We Bought a Zoo

We Bought a Zoo stars Matt Damon, Colin Ford and Maggie Elizabeth Jones as the titular “we” who buy a run down zoo and turn it into a home and family.

Rating: 4/5


Benjamin Mee (Damon, looking older and fatherly) is father to teenager Dylan (Ford) and seven year old Rosie (Jones).  When rebellious Dylan gets himself expelled from school, and Benjamin quits his job, he decides it’s time to get away from all the places that remind him of his recently deceased wife… and ends up with a zoo.  Not as crazy as it sounds, the film is based on a true story.

Why not?

A zoo.  A seven year old’s dream, a 13 year old’s nightmare, and itself close to closure, the place is saved by Benjamin, his small staff – including love interest Scarlett Johansson – and his dead wife, who left him with the wise words “why not?”

Fear not, the things that go wrong don’t include all the animals dying, you’re safe to leave the tissues at home – well, you might want a couple.  Benjamin is instead plagued by money problems – he never said he knew how to run a zoo, it’s not his fault – a fallen tree and the Big Bad, the inspector who would like nothing better than to shut them down (is there any other kind?).

20 seconds

Why not indeed.  The animals announce they’re there before the estate agent does, and the decision to buy is made in the time it takes little Rosie to jump up and down and shout “yay!” I didn’t time it, but it might have been 20 seconds…

The kids, for once, aren’t unrealistic.  No teenager is going to be happy about being dragged away from civilisation, and may well take his mother’s death badly and turn on his father.  A father he shouldn’t be so quick to dismiss, as his lesson that you only need “20 seconds of courage” is what helps him stop being a surly teen and get the girl.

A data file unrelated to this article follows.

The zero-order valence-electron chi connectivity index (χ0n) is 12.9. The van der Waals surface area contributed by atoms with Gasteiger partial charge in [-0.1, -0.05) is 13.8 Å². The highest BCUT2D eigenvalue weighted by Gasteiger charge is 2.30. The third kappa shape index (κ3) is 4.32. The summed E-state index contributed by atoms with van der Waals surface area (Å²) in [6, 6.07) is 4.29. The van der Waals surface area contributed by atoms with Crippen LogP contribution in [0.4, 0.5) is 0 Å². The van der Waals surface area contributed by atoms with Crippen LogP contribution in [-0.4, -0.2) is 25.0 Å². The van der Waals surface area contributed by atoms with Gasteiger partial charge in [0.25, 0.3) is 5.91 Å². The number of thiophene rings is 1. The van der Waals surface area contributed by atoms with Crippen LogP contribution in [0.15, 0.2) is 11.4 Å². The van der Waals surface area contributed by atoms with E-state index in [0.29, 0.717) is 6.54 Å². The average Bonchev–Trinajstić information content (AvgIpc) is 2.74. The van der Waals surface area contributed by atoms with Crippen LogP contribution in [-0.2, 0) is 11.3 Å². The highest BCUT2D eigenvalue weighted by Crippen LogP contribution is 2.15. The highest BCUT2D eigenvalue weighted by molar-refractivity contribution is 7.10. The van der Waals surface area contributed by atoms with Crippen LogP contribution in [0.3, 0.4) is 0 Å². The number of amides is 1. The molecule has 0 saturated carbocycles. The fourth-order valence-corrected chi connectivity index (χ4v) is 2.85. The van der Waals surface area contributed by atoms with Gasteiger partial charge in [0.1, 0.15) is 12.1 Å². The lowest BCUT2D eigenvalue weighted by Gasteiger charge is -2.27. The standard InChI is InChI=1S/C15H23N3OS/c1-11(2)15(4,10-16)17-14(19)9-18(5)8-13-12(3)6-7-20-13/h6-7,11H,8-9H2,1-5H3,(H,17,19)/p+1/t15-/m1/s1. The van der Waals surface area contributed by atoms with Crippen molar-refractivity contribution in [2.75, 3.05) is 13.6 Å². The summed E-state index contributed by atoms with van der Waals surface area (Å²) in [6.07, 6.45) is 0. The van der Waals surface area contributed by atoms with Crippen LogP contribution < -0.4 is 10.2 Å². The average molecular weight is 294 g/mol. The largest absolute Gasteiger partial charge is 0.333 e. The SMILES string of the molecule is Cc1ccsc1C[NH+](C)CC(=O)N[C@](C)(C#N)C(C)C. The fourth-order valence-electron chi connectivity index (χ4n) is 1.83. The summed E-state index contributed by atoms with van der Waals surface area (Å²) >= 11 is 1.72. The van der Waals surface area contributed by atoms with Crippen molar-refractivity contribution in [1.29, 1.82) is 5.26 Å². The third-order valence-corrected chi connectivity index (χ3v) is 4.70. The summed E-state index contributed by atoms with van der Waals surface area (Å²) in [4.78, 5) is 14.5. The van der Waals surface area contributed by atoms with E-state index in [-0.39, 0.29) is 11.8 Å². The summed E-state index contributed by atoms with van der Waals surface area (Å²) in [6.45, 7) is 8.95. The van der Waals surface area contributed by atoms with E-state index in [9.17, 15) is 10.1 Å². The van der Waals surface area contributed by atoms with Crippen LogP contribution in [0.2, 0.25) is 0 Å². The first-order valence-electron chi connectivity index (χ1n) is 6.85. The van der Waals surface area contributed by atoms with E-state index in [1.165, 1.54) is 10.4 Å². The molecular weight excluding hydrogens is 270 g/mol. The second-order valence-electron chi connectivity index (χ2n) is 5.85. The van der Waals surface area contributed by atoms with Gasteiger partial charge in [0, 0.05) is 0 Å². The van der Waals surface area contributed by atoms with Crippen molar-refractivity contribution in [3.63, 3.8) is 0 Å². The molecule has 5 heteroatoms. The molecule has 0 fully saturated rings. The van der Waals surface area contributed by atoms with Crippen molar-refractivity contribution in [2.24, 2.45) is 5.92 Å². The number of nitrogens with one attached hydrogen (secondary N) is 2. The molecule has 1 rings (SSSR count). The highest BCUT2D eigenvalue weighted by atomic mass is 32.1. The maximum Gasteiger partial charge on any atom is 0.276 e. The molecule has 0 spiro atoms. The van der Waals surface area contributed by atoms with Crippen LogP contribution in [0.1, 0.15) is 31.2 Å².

A seemingly superficial film on the surface, it isn’t without its messages and does a good job of not coming across as preachy.  Things you might learn:

The animals are kept in enclosures, not cages, and after an escape, Benjamin decides that some animals need even bigger spaces.

It only takes twenty seconds to say “why not” and be courageous; you might get a family and/or a zoo out of it.

If you work hard enough, the rain will go away for you and the people will come – but you have to be prepared to do your part.  And if you make a good enough film about their story, the real family might even come for a cameo and be the first family there.


It might not send you running out to buy a zoo, but if you’re looking for a fun, slightly predictable family film, We Bought a Zoo is a good alternative.

I’m willing to admit that 4/5 might be a little harsh, but it really was rather predictable… and I speak as someone who isn’t usually very good at guessing what’s going to happen.  If you prefer being able to understand your films more than Inception-level confusion, though, it’s perfect.



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